The Hill (5/10, Needham) reports the Senate “passed by unanimous consent” Tuesday a “long-delayed” Miscellaneous Tariff Bill, or MTB, which would streamline the government’s process for reducing or eliminating duties on inputs and products US manufacturers must import because they’re unavailable or in short supply domestically.
Senate Finance Committee Chairman Orrin Hatch (R-UT) and ranking member Ron Wyden (D-OR) lauded the vote result as a crucial boost to manufacturers’ global competitiveness, The Hill says. Noting that business groups have been pressing Congress to renew MTB provisions since they expired in 2012, the story quotes NAM President and CEO Jay Timmons as calling Tuesday’s passage “a major victory and proof that Senate and House leaders have listened to manufacturers’ calls for action.” He added, “We urge the president to sign the bill quickly as it will eliminate unnecessary border taxes that have been costing manufacturers in the United States hundreds of millions of dollars and undermining their competitiveness.”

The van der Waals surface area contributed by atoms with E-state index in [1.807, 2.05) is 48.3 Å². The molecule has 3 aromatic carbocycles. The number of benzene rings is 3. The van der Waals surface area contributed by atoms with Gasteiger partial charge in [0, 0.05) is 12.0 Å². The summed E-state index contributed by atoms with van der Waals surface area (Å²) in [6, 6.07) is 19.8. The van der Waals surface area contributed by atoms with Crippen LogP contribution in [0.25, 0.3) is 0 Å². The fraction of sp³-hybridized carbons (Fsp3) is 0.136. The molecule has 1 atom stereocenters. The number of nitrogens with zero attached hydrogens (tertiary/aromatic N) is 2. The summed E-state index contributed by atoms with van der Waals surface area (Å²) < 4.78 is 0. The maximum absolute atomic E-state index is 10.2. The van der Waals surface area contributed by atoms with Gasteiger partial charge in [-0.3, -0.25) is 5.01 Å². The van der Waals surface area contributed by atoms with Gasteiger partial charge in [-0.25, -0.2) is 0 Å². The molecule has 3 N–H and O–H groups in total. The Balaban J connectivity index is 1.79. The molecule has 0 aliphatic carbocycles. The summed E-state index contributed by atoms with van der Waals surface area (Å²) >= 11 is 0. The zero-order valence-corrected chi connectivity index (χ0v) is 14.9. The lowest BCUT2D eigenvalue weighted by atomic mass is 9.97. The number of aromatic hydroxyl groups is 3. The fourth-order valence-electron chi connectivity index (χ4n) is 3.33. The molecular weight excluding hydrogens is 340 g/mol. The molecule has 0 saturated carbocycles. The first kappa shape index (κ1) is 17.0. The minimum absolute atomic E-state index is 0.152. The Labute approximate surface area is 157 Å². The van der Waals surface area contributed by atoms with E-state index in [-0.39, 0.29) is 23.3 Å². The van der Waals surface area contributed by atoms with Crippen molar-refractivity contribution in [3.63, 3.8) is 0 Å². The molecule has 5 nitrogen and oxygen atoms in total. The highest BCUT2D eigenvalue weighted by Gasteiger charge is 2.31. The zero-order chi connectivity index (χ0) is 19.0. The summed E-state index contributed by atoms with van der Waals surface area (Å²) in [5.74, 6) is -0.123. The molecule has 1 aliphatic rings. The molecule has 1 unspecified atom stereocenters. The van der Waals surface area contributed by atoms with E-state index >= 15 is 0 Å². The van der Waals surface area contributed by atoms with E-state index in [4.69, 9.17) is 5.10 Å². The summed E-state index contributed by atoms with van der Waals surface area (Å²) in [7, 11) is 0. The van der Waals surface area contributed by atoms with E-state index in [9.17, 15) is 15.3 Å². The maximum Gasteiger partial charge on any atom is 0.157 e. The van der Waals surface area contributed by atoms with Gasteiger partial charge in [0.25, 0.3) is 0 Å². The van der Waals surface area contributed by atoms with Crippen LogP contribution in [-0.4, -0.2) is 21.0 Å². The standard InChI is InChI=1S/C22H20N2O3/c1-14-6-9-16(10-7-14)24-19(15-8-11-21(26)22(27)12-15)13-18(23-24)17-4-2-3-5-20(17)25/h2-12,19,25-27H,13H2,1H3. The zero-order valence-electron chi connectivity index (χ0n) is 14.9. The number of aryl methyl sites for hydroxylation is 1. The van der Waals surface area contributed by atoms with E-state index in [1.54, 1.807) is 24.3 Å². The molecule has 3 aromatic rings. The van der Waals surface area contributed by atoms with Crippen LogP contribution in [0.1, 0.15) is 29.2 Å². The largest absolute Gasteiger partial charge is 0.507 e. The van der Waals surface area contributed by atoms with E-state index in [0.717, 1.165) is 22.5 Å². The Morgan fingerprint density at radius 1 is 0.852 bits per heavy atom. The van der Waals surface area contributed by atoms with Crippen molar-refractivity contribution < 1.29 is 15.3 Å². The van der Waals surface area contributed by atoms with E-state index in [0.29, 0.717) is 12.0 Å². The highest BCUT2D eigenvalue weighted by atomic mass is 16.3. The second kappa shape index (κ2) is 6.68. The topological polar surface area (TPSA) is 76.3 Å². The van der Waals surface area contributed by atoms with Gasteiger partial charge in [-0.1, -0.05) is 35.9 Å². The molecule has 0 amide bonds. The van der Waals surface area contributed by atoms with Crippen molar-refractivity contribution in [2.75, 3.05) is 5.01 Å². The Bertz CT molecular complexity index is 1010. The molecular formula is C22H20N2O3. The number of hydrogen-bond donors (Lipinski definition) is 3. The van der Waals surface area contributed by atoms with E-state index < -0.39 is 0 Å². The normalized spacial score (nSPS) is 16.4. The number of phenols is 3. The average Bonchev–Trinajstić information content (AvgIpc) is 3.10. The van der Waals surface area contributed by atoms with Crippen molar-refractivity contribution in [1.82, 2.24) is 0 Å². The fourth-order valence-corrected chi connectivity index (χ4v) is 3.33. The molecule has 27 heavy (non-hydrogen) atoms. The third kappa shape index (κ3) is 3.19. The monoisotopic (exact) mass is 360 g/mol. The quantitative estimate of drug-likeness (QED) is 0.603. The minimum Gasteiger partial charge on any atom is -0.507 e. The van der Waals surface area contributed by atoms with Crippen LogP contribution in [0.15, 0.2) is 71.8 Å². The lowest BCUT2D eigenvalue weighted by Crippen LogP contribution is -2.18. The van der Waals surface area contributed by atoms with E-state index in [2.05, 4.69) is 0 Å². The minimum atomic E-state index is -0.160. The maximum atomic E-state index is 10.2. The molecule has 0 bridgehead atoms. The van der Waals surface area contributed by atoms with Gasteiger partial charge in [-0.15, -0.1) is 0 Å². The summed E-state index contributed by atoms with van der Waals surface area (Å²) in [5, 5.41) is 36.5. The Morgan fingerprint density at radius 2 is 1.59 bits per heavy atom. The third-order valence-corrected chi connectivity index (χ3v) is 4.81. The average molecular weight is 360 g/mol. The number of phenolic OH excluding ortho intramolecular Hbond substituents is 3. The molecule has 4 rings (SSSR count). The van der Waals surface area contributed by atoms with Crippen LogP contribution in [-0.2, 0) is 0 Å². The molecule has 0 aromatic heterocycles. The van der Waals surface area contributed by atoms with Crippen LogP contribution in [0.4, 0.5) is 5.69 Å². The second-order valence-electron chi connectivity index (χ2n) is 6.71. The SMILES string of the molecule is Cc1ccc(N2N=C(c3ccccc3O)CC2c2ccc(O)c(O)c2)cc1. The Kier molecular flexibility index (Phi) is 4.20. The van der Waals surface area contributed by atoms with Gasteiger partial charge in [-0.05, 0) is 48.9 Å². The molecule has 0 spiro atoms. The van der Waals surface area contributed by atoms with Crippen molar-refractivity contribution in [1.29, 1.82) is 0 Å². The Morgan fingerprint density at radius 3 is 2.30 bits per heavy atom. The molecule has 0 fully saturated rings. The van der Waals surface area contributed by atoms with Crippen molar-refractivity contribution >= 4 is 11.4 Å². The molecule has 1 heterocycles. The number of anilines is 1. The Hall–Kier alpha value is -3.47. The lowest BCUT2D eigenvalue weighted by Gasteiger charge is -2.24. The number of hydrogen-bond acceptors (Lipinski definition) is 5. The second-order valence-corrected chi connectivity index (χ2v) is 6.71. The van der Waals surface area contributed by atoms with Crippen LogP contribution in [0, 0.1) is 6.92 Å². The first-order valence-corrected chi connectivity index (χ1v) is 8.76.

Politico Pro (Subscription Publication, 5/10, Palmer), which also quotes from Timmons’ statement, explains that the overarching measure passed Tuesday “gets around the House Republican ban on earmarks” by requiring the Commerce Department’s International Trade Commission “to vet company requests for temporary tariff relief, instead of leaving that job to lawmakers.” Since the last MTB expired more than three years ago, manufacturers have experienced an annual $748 million tax increase while the economy has lost $1.86 billion loss, according to NAM data cited by Politico. Members who want to read the full article for free may contact NAM account manager Molly Fluet at firstname.lastname@example.org.
Bloomberg Government (Subscription Publication, 5/10, Bracken) explains that the Senate passed the same version (H.R. 4923) of the MTB measure the House approved April 27. Once enacted, the legislation will allow US companies to petition the ITC “to cut or suspend” tariffs on specific items not produced in the US, Bloomberg says.